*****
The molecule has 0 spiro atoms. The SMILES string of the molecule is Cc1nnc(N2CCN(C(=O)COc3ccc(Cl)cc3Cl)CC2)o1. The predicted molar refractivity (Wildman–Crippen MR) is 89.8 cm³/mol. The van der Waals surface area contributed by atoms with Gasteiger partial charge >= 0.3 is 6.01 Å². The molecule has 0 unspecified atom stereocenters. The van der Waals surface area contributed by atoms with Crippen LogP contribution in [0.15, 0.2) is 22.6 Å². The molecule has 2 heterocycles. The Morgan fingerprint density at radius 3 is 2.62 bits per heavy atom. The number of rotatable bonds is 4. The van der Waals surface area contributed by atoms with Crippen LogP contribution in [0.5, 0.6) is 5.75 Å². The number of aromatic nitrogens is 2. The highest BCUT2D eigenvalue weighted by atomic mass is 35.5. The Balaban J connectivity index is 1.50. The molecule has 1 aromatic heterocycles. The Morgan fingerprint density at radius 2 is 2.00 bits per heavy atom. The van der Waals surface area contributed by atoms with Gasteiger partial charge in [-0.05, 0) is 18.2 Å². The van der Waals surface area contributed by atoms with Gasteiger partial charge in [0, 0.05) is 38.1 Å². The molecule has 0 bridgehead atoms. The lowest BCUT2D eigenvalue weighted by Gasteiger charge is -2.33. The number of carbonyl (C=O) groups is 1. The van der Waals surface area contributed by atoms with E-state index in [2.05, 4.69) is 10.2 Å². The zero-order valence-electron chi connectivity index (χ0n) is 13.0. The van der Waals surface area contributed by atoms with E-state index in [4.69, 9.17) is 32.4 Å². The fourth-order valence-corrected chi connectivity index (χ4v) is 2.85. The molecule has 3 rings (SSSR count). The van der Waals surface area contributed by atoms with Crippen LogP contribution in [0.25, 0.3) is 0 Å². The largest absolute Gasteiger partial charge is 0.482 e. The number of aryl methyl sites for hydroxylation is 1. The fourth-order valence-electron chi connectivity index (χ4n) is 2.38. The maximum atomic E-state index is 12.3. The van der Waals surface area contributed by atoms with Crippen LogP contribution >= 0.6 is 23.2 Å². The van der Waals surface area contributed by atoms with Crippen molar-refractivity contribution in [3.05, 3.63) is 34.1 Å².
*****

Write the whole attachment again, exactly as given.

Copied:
The molecule has 0 spiro atoms. The SMILES string of the molecule is Cc1nnc(N2CCN(C(=O)COc3ccc(Cl)cc3Cl)CC2)o1. The predicted molar refractivity (Wildman–Crippen MR) is 89.8 cm³/mol. The van der Waals surface area contributed by atoms with Gasteiger partial charge >= 0.3 is 6.01 Å². The molecule has 0 unspecified atom stereocenters. The van der Waals surface area contributed by atoms with Crippen LogP contribution in [0.15, 0.2) is 22.6 Å². The molecule has 2 heterocycles. The Morgan fingerprint density at radius 3 is 2.62 bits per heavy atom. The number of rotatable bonds is 4. The van der Waals surface area contributed by atoms with Crippen LogP contribution in [0.5, 0.6) is 5.75 Å². The number of aromatic nitrogens is 2. The highest BCUT2D eigenvalue weighted by atomic mass is 35.5. The Balaban J connectivity index is 1.50. The molecule has 1 aromatic heterocycles. The Morgan fingerprint density at radius 2 is 2.00 bits per heavy atom. The van der Waals surface area contributed by atoms with Gasteiger partial charge in [-0.05, 0) is 18.2 Å². The van der Waals surface area contributed by atoms with Gasteiger partial charge in [0, 0.05) is 38.1 Å². The molecule has 0 bridgehead atoms. The lowest BCUT2D eigenvalue weighted by Gasteiger charge is -2.33. The number of carbonyl (C=O) groups is 1. The van der Waals surface area contributed by atoms with E-state index in [2.05, 4.69) is 10.2 Å². The zero-order valence-electron chi connectivity index (χ0n) is 13.0. The van der Waals surface area contributed by atoms with E-state index in [4.69, 9.17) is 32.4 Å². The fourth-order valence-corrected chi connectivity index (χ4v) is 2.85. The molecule has 3 rings (SSSR count). The van der Waals surface area contributed by atoms with Crippen LogP contribution in [0.25, 0.3) is 0 Å². The largest absolute Gasteiger partial charge is 0.482 e. The number of aryl methyl sites for hydroxylation is 1. The fourth-order valence-electron chi connectivity index (χ4n) is 2.38. The maximum atomic E-state index is 12.3. The van der Waals surface area contributed by atoms with Crippen LogP contribution >= 0.6 is 23.2 Å². The van der Waals surface area contributed by atoms with Crippen molar-refractivity contribution in [3.05, 3.63) is 34.1 Å².